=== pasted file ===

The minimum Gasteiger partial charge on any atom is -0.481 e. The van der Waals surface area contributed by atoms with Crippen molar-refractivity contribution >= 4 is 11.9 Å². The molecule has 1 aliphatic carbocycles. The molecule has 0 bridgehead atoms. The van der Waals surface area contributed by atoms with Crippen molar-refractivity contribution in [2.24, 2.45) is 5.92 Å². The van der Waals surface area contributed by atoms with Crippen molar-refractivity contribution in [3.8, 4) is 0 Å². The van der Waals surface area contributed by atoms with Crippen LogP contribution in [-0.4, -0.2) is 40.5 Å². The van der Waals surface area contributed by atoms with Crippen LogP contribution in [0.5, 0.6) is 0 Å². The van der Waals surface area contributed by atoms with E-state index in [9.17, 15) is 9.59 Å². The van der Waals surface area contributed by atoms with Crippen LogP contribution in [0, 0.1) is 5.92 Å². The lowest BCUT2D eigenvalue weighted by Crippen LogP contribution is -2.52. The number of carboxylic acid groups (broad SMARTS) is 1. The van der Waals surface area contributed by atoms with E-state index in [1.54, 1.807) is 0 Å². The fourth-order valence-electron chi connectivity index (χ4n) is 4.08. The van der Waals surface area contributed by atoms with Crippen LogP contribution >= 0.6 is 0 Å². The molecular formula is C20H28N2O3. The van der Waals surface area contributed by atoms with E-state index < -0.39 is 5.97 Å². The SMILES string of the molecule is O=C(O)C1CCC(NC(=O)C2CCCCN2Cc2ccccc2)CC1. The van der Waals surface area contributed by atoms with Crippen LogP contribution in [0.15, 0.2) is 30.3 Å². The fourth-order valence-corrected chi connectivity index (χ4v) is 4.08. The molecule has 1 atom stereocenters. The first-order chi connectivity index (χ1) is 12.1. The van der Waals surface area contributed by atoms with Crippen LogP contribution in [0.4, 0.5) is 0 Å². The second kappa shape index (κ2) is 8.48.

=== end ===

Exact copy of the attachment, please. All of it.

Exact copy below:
The minimum Gasteiger partial charge on any atom is -0.481 e. The van der Waals surface area contributed by atoms with Crippen molar-refractivity contribution >= 4 is 11.9 Å². The molecule has 1 aliphatic carbocycles. The molecule has 0 bridgehead atoms. The van der Waals surface area contributed by atoms with Crippen molar-refractivity contribution in [2.24, 2.45) is 5.92 Å². The van der Waals surface area contributed by atoms with Crippen molar-refractivity contribution in [3.8, 4) is 0 Å². The van der Waals surface area contributed by atoms with Crippen LogP contribution in [-0.4, -0.2) is 40.5 Å². The van der Waals surface area contributed by atoms with Crippen LogP contribution in [0.5, 0.6) is 0 Å². The van der Waals surface area contributed by atoms with E-state index in [9.17, 15) is 9.59 Å². The van der Waals surface area contributed by atoms with Crippen LogP contribution in [0, 0.1) is 5.92 Å². The lowest BCUT2D eigenvalue weighted by Crippen LogP contribution is -2.52. The number of carboxylic acid groups (broad SMARTS) is 1. The van der Waals surface area contributed by atoms with E-state index in [1.54, 1.807) is 0 Å². The fourth-order valence-electron chi connectivity index (χ4n) is 4.08. The van der Waals surface area contributed by atoms with Crippen LogP contribution >= 0.6 is 0 Å². The molecular formula is C20H28N2O3. The van der Waals surface area contributed by atoms with E-state index < -0.39 is 5.97 Å². The SMILES string of the molecule is O=C(O)C1CCC(NC(=O)C2CCCCN2Cc2ccccc2)CC1. The van der Waals surface area contributed by atoms with Crippen LogP contribution in [0.15, 0.2) is 30.3 Å². The fourth-order valence-corrected chi connectivity index (χ4v) is 4.08. The molecule has 1 atom stereocenters. The first-order chi connectivity index (χ1) is 12.1. The van der Waals surface area contributed by atoms with Crippen LogP contribution in [0.4, 0.5) is 0 Å². The second kappa shape index (κ2) is 8.48.